What causes condensation when camping?
Firstly it's key to remember that Condensation is increased by the presence of people - so the more people the more likely you are to encounter condensation. In fact, just one person will product up to one pint of condensation per night.
When the warm air inside of a tent hits the colder tent fabric, condensation is likely to occur. Warm air temperature inside of a tent can be caused by people, heaters and a lack of ventilation. Bigger tents with more people and additional heaters inside are likely to create a lot more condensation unless the tent is ventilated properly.
If you have a Breeze tent or awning, air circulates in the beams. If the outside air is much colder than inside your tent or awning then the cooling of the air in the beams is fast. The warm, humid, air inside your tent or awning will condensate onto the area of the beam. This moisture will appear as water droplets on the beams and can create pools of a water around the base of then. So, you have the warm air in the tent and cool air in the beams - creating condensation on the outside of the plastic beam that sits inside the sleeve. This will drip out of the bottom around the base of the beam.
If this happens make sure you don't have things around the bases of the beams. We have tested hundreds of tents and awnings where the customer believed it was leaking, and it was in fact down to condensation, so please look through the ways to avoid condensation below and you'll have a much drier camping trip.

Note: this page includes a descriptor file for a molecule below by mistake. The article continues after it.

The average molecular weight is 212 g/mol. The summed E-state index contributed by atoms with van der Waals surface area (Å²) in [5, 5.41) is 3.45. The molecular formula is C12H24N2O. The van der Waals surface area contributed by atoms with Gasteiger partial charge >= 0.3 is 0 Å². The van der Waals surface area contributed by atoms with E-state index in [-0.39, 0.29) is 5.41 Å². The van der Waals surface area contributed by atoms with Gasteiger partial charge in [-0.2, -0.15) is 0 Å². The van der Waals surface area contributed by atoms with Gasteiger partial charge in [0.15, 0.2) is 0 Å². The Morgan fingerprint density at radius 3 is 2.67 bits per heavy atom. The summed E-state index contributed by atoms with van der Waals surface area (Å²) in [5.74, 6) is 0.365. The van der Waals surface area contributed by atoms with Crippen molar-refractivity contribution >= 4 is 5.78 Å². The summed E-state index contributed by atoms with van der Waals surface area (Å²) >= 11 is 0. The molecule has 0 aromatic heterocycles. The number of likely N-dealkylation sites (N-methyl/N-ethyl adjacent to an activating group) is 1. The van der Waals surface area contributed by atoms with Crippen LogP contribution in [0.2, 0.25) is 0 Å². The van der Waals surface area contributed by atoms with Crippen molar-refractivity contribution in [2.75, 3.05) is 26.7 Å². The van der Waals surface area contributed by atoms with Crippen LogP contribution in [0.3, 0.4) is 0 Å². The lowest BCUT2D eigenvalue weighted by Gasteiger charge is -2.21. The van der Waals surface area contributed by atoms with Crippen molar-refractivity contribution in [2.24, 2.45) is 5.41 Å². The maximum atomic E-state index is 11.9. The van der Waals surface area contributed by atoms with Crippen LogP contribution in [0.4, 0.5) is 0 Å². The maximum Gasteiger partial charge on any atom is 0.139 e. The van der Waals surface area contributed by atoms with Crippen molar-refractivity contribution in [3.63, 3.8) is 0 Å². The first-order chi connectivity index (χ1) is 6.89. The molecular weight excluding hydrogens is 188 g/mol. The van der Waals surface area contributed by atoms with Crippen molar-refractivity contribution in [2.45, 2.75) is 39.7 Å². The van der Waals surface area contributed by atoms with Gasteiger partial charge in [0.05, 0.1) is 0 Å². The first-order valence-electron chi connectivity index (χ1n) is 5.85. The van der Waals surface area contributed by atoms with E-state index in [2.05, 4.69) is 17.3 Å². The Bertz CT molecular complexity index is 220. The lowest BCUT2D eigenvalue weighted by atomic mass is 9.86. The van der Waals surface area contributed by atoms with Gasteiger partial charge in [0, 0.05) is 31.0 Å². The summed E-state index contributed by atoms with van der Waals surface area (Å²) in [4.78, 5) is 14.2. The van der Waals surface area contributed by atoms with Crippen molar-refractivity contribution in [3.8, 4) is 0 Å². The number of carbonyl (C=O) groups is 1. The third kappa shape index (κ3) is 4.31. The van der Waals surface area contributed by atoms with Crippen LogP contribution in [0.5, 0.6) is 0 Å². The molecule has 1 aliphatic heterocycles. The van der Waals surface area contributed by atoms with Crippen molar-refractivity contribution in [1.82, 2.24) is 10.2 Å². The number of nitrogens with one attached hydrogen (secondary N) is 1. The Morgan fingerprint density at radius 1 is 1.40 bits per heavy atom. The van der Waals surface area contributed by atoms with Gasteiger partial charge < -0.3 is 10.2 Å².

On days where there is a substantial temperature drop, it can be challenging to prevent tent condensation forming. Rainy conditions can also increase the chances of condensation occurring, often leading to the appearance of a leaking tent. Rain water on the outside of the tent, or rain water evaporating off the out surface of the tent causes the temperature of the fabric to decrease, leading to more rapid condensation as the air inside the tent comes into contact with it.
So how can I ventilate my tent properly and avoid condensation?
- As a starting point, make sure that you’ve found all of the ventilation points on your tent in order to guarantee a good air circulation. If the weather is good enough, leave your doors and windows open whenever possible and make sure they aren’t being obstructed by sleeping bags, chairs or other furniture.
- When it starts raining be aware that by closing everything you are likely to cause condensation.
- Store your wet items outside when possible. Wet coats, towels, boots, swimming costumers will only add water to the air inside of your tent, so make sure wet items are given a proper chance to breathe... plus it'll help them to dry quicker.
- Heating the air inside of your tent will only increase the humidity. So ideally, you should help to keep yourself warm by wearing the right clothing and packing high-quality sleeping bags. Cooking inside of tents will also add moisture into the air, so make sure that cooking is kept to a minimum inside of a well-ventilated tent.
- Make sure you pitch in the right place. You’ll save yourself a lot of problems by simply pitching in an area which receives a natural breeze. Make sure you pitch at a distance from any water as well, as rivers and lakes will also increase the humidity of the air within your tent.
Oh no, my tent is wet from condensation, what should I do?
The best thing you can do is to wipe the walls down with a towel or cloth to remove the condensation from the tent fabric. Make sure to remove all wet items from the tent so that they can be dried properly and so that moisture isn’t circulated back into the air. And again, make sure you ventilate your tent, it’s all about letting the good air in!
Still having issues?
All OLPRO Tents and Awnings are 5,000 H/H so the fabric will never leak and every seam is heat sealed to stop water ingress through the points at which the tent is stitched. If you are certain the water is not from condensation then please contact us and we can advise further. Please note that all of our awnings and tents are now also supplied with a seam sealant kit which can you use if ever needed in the future.